From Noah Ebije, Kaduna
A senior Nigerian lawyer and lecturer, Dr Bello Mohammed Magaji, has been appointed the Dean, Faculty of Law, at the Islamic University in Uganda, the first Nigerian to hold the position in that academic institution.
Dr Magaji left Nigeria some few years ago to lecture at the faculty of law in the Uganda Islamic University after similar services at the Police Academy, Wudil, Kano.
The Uganda ivory tower was founded by Organisation of Islamic Cooperation (OIC) which Nigeria is one of the contributors.
In a chat on WhatsApp with Daily Sun, Dr Magaji lamented that Nigeria’s educational system is taking a nosedive when compared to other countries.
He advised Nigerian government and Academic Staff Union of Universities (ASUU) to end the protracted strike for the sake of students idling away at homes.
‘I have been appointed the Dean of law for the Islamic university in Uganda, the first Nigerian to hold this position. The school was founded by Organisation of Islamic Cooperation (OIC) which Nigeria is a very important contributor. And the Faculty is the biggest in terms of students and staff from the OIC countries.
‘It was a most gratifying moment for me considering the fact that it is an international university funded by a reputable organisation second only to United Nations Organisation that is the Organisation of Islamic Cooperation with international students and staffing.
‘I can say to a great extent that my leaving Nigeria has paid off in that I am able to attain the highest administrative cum academic position in a law Faculty of a reputable university.’
Asked if he is missing Nigeria, he said: ‘I am not too homesick in the sense that I am always in touch with home and I visit Nigeria from time to time. I have no regrets whatsoever in leaving Nigeria if only for the opportunity it offers me to see things from the perspective of other countries and peoples. It has been a rewarding experience.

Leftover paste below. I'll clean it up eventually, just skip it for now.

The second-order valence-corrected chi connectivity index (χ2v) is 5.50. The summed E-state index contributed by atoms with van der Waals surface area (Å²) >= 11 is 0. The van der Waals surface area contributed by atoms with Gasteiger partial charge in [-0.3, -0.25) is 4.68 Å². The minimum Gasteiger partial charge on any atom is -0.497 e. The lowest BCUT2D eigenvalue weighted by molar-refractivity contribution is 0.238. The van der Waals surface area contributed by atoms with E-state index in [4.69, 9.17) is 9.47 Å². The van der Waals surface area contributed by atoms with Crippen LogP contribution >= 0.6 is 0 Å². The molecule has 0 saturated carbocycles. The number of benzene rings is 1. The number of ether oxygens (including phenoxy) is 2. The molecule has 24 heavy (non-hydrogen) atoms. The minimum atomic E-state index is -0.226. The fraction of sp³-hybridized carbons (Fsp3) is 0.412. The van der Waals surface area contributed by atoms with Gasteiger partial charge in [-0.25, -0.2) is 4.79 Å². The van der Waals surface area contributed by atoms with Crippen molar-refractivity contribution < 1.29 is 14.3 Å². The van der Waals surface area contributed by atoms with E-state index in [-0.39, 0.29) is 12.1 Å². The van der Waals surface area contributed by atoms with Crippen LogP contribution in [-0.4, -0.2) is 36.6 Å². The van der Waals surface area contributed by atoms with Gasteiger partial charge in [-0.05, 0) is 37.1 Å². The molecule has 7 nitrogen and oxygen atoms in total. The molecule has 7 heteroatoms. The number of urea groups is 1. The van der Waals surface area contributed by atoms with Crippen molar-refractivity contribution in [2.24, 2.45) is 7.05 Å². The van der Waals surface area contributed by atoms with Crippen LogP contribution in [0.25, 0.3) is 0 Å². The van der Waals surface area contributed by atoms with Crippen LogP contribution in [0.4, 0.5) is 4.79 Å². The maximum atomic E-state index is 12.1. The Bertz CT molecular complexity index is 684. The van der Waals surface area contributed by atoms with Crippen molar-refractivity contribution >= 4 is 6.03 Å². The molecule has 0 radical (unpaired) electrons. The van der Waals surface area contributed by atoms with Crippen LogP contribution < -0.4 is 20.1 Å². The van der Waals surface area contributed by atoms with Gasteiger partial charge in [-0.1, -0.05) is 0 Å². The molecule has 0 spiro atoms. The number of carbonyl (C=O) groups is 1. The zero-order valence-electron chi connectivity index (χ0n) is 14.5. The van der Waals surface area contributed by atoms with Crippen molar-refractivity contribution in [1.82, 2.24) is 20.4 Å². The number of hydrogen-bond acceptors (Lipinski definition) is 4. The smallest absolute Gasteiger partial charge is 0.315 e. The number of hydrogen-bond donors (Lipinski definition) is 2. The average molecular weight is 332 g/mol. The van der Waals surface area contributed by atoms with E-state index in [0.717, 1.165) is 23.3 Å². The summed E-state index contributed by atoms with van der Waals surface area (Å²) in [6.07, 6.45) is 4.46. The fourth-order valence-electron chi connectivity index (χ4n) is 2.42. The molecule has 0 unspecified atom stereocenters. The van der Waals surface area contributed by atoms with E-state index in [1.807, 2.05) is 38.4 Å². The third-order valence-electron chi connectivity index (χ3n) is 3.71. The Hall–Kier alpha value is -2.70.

‘The Nigerian community and embassy in Uganda have congratulated and felicitated with me over the appointment.’
On the Federal Government/ASUU crisis, the Uganda-based Dean of law faculty said: ‘My advice to FGN and ASUU is for both of them to respect the agreements they have been entering in the interests of the students and the educational system in the country. Compared to other countries Nigeria’s educational system is unfortunately taking a nosedive. Protracted strikes and lately insecurity to the institutions themselves are not helping matters.’
He pointed out that ‘Uganda is having its share of COVID-19 but the recent announcement by the President on schools reopening with strict guidelines has been commendable. More commendable is the adherence by the institutions with the standard operating procedures (SOPs).With this adherence by the schools it will go a long way to reduce or even halt the spread of the virus.’
Dr Magaji, a retired military officer, added his voice to rising insecurity in Nigeria, saying: ‘Security challenges in Nigeria is very concerning especially to us who had a stint in the military. The recent tinkering with the security architecture by replacing the service chiefs with new blood is promising but it is not yet uhuru.
‘That no day passes by without one security challenge or another calls for serious stock taking. Many security experts(on this paper and on many fora) have proffered many suggestions but it appears the leadership in the country doesn’t have the political will to do the needful.
‘And unfortunately the challenges are drawing closer to our doorsteps. Funding in order to obtain intelligence reports, community policing, state police, more recruitment in military and paramilitary organisations etc have all been canvassed,’ Dr Magaji stated.